As the graphic above illustrates, each of measures we’ve used to evaluate Deeney’s impact over the last three seasons has taken a hit.,

Most notably, the number of passes he averages per game is almost a third of what it was in 2015/16 when the Hornets were first promoted (34.1). He is also getting off fewer shots (2.5) and winning a lower percentage of aerial duels (52).

His best performance this season – by some distance – came from the bench in the come-from-behind win against Arsenal at Vicarage Road. Ironically it was Deeney’s now infamous comments about the Gunners’ lack of ‘cojones’ which have seen him become public enemy No.1 for followers of the North Londoners.

The question is whether Deeney is declining or whether Watford are failing to give their forwards the supply they need to be at their most effective. In the case of Gray there is a slight drop-off in his numbers from last season at Burnley versus this campaign.

With the Clarets, Gray made an average of 11.6 passes per game, though he has never been the kind of striker to come short and receive the ball. Tellingly, however, he averaged 0.7 dribbles per game. He was also taking 1.5 shots, slightly up on this term.

Therefore, the contrast between last season and this suggests he too is struggling to find his best form in this team.

Burnley averaged 85 long balls per game last season – the most in the Premier League – which played into Gray’s hands. But Watford, under Silva, are hitting just 64 a game at present – a drop of around 25 per cent.

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Another factor which cannot have helped is the Hornets’ change of system. In the last two campaigns Watford have utilised two-striker systems more often than not with Deeney partnered, usually by Odion Ighalo, up front.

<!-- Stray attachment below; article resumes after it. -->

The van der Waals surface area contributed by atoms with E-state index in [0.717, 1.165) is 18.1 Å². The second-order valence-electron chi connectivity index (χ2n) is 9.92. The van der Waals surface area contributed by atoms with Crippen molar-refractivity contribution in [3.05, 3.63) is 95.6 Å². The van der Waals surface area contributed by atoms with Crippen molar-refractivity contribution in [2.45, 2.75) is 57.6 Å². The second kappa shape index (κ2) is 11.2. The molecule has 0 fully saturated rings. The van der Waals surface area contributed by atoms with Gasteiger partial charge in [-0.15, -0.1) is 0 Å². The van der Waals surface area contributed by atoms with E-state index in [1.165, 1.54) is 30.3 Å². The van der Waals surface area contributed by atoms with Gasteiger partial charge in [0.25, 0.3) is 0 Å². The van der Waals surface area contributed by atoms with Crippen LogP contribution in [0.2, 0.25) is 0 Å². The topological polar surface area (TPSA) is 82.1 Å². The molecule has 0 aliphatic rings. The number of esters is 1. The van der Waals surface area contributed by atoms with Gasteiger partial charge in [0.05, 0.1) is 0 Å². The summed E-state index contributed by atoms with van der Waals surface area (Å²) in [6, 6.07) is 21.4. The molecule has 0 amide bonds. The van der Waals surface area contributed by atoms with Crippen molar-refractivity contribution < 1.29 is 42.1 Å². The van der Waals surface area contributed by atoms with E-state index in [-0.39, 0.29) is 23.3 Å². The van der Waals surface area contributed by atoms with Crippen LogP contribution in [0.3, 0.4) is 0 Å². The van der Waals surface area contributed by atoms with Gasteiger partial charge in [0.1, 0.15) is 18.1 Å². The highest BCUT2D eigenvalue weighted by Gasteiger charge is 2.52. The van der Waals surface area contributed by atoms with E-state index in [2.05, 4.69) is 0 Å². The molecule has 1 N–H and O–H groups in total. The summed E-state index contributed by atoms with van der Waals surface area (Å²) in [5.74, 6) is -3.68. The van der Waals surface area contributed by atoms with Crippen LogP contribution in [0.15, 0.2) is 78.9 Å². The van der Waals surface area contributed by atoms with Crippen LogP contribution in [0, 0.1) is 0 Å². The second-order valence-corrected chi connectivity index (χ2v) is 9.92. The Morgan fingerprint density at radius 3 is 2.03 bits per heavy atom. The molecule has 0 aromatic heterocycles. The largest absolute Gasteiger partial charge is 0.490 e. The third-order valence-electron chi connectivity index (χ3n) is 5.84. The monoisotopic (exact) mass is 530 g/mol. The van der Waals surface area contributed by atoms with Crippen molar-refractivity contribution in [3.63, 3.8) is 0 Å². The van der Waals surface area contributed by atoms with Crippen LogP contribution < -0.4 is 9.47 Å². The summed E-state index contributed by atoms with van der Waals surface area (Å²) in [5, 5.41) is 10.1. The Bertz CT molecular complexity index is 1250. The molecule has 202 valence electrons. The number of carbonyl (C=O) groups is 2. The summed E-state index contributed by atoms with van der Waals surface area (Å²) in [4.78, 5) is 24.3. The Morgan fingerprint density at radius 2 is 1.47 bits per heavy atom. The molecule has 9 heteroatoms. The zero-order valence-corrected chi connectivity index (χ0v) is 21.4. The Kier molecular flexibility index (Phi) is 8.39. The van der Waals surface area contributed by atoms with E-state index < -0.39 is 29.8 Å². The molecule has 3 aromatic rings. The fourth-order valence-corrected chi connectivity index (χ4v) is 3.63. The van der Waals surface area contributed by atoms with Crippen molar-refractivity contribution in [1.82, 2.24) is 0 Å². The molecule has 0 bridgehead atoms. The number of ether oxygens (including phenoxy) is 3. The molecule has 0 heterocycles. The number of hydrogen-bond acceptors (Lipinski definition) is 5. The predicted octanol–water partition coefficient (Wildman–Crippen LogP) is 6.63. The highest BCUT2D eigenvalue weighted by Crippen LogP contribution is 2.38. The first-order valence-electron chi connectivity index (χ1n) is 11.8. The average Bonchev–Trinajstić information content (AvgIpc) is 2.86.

The best top-flight season of Deeney’s career was his first, under Quique Sánchez Flores. Set up in a 4-4-2 at times, the Hornets’ No.9 linked play and sacrificed himself for the prolific Ighalo while still finding the net regularly.

Meanwhile, at Burnley, Gray spent most of last season alongside Sam Vokes. In that pairing the former Luton Town man was the one to play on the shoulder with Vokes occupying defenders, making space and winning flicks. Gray benefitted from the Welsh international’s service.

Perhaps, then, the answer is that neither player is the problem, rather the system is to blame. If that is the case then Silva must try something different in order to get the best out of his forwards.

Watford have played with two up front just once this season, in the Carabao Cup defeat to Bristol City when Gray came off the bench to partner Deeney for the final 20 minutes.

Ironically the Hornets host the Robins again this weekend in the FA Cup. With Deeney back from his four-game ban and the chance to experiment without precious league points on the line, it might be time for Silva to switch to a front two.